Is Copper Paramagnetic Or Diamagnetic

Copper is a metallic element that has the chemical symbol Cu and atomic number 29. It is often found in nature as an ore, where it is used to make everything from building materials such as plumbing and wiring, to cosmetics and pharmaceuticals.
Because copper is so common, it may not seem all that important. However, it serves as a very useful example of how different elements behave as they change their valence electrons to become more stable. Copper will act as either a paramagnetic or diamagnetic metal depending on the type of electron that it has available for bonding with other atoms.
This article explores the properties of copper with regard to its magnetic and diamagnetic properties, so read on if you’d like to know more!

What does magnetic copper look like?

In metals, the atoms have electrons that can be attracted to other atoms by various forces. Copper, for example, has a valence electron in its outer shell that is easily donated to another atom; it also has two other valence electrons in the outer shell that are harder to donate but still available for bonding with other atoms.
If copper has a valence shell electron available for donation and is being exposed to an external magnetic field, then it will behave as a paramagnetic metal. This means that it will continue to undergo an induced dipole moment until the external magnetic field is removed or the excess electron is taken away from it. If copper doesn’t have any valence shell electrons available for donation, then it will act as a diamagnetic metal and no induced dipole moment will be created.
This article explores how copper behaves when exposed to different external magnetic fields and explains how this behavior changes depending on whether or not there are valence shell electrons available for donation.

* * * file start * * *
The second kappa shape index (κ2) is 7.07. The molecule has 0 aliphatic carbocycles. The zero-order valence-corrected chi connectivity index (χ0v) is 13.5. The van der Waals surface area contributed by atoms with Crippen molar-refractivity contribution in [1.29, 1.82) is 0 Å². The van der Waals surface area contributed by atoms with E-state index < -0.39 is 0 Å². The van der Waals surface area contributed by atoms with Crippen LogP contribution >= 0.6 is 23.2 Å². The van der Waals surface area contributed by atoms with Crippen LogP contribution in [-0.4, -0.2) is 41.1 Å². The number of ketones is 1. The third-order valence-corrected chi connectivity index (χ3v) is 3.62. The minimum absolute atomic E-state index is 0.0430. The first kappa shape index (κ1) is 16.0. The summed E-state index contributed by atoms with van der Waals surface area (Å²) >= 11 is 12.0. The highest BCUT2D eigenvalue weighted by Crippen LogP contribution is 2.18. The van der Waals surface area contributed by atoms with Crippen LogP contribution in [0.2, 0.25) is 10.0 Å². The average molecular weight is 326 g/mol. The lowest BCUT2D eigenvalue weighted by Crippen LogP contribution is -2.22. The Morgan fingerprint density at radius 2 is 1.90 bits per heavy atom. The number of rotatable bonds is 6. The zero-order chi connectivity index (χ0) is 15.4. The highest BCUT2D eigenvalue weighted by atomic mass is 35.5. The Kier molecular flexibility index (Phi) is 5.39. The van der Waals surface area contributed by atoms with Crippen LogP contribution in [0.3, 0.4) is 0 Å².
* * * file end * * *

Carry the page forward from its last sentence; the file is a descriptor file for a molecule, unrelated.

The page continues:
Diamagnetic copper

As copper has one unpaired electron, it will act as a diamagnetic metal. This means that the magnetic lines of force are perpendicular to the direction of motion and that an external magnetic field will not attract it. Copper is also called diamagnetic because it will always want to become diamagnetic in order to avoid becoming paramagnetic.
Another interesting property of copper is that there is a type of electrical conduction in which electrons flow from one region of a conductor to another, but they cannot move through the wire itself. Therefore, there cannot be any current flowing through copper since no electrons can move from one region to another.

Paramagnetic copper

Copper is a paramagnetic metal, meaning that it can attract magnetic fields. This is because copper has unpaired electrons and electron pairs in its outer shell. The electron pairs are what make up the electrical current that copper conducts along its surface when it is exposed to a magnetic field.
One of the ways that copper becomes paramagnetic is through the process of oxidation. Copper will become more stable with fewer unpaired electrons if it loses two or more electrons to oxygen during oxidation. This means that the greater the number of oxidation states, the higher the value of an unpaired electron; the greater number of unpaired electrons, the more stable copper will be.
Another way to become more stable with fewer unpaired electrons is through donating an electron pair to another atom. For example, if copper donates its pair to oxygen atoms, then it becomes stabilized and has fewer unpaired electrons in its outer shell.

Diamagnetism and magnetic fields – what’s the difference?